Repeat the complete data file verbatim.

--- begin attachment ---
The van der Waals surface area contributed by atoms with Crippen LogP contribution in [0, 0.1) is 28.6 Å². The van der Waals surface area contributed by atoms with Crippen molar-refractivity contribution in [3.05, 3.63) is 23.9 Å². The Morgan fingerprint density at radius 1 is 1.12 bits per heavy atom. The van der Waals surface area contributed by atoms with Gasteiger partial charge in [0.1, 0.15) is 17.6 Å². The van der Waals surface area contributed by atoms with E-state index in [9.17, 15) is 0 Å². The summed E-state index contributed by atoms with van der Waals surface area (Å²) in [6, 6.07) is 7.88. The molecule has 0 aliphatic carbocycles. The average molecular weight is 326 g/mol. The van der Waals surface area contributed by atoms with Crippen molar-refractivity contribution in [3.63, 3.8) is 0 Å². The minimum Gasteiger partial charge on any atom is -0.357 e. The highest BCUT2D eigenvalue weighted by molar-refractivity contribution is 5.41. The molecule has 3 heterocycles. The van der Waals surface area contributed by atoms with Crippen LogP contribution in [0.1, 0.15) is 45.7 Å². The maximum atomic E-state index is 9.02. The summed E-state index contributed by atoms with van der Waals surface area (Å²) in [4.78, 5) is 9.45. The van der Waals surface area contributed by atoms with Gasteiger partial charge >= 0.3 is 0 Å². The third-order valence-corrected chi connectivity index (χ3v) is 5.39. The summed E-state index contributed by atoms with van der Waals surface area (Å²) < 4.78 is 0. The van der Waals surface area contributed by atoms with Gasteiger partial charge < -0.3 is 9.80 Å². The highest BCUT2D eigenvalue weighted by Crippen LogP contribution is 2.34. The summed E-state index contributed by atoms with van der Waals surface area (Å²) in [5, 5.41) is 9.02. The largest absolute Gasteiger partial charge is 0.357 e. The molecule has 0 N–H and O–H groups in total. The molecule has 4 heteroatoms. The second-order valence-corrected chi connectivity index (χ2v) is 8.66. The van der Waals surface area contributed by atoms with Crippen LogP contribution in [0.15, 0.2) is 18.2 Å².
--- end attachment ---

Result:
The van der Waals surface area contributed by atoms with Crippen LogP contribution in [0, 0.1) is 28.6 Å². The van der Waals surface area contributed by atoms with Crippen molar-refractivity contribution in [3.05, 3.63) is 23.9 Å². The Morgan fingerprint density at radius 1 is 1.12 bits per heavy atom. The van der Waals surface area contributed by atoms with Gasteiger partial charge in [0.1, 0.15) is 17.6 Å². The van der Waals surface area contributed by atoms with E-state index in [9.17, 15) is 0 Å². The summed E-state index contributed by atoms with van der Waals surface area (Å²) in [6, 6.07) is 7.88. The molecule has 0 aliphatic carbocycles. The average molecular weight is 326 g/mol. The van der Waals surface area contributed by atoms with Crippen molar-refractivity contribution in [3.63, 3.8) is 0 Å². The minimum Gasteiger partial charge on any atom is -0.357 e. The highest BCUT2D eigenvalue weighted by molar-refractivity contribution is 5.41. The molecule has 3 heterocycles. The van der Waals surface area contributed by atoms with Crippen LogP contribution in [0.1, 0.15) is 45.7 Å². The maximum atomic E-state index is 9.02. The summed E-state index contributed by atoms with van der Waals surface area (Å²) in [4.78, 5) is 9.45. The van der Waals surface area contributed by atoms with Gasteiger partial charge >= 0.3 is 0 Å². The third-order valence-corrected chi connectivity index (χ3v) is 5.39. The summed E-state index contributed by atoms with van der Waals surface area (Å²) < 4.78 is 0. The van der Waals surface area contributed by atoms with Gasteiger partial charge < -0.3 is 9.80 Å². The highest BCUT2D eigenvalue weighted by Crippen LogP contribution is 2.34. The summed E-state index contributed by atoms with van der Waals surface area (Å²) in [5, 5.41) is 9.02. The largest absolute Gasteiger partial charge is 0.357 e. The molecule has 0 N–H and O–H groups in total. The molecule has 4 heteroatoms. The second-order valence-corrected chi connectivity index (χ2v) is 8.66. The van der Waals surface area contributed by atoms with Crippen LogP contribution in [0.15, 0.2) is 18.2 Å².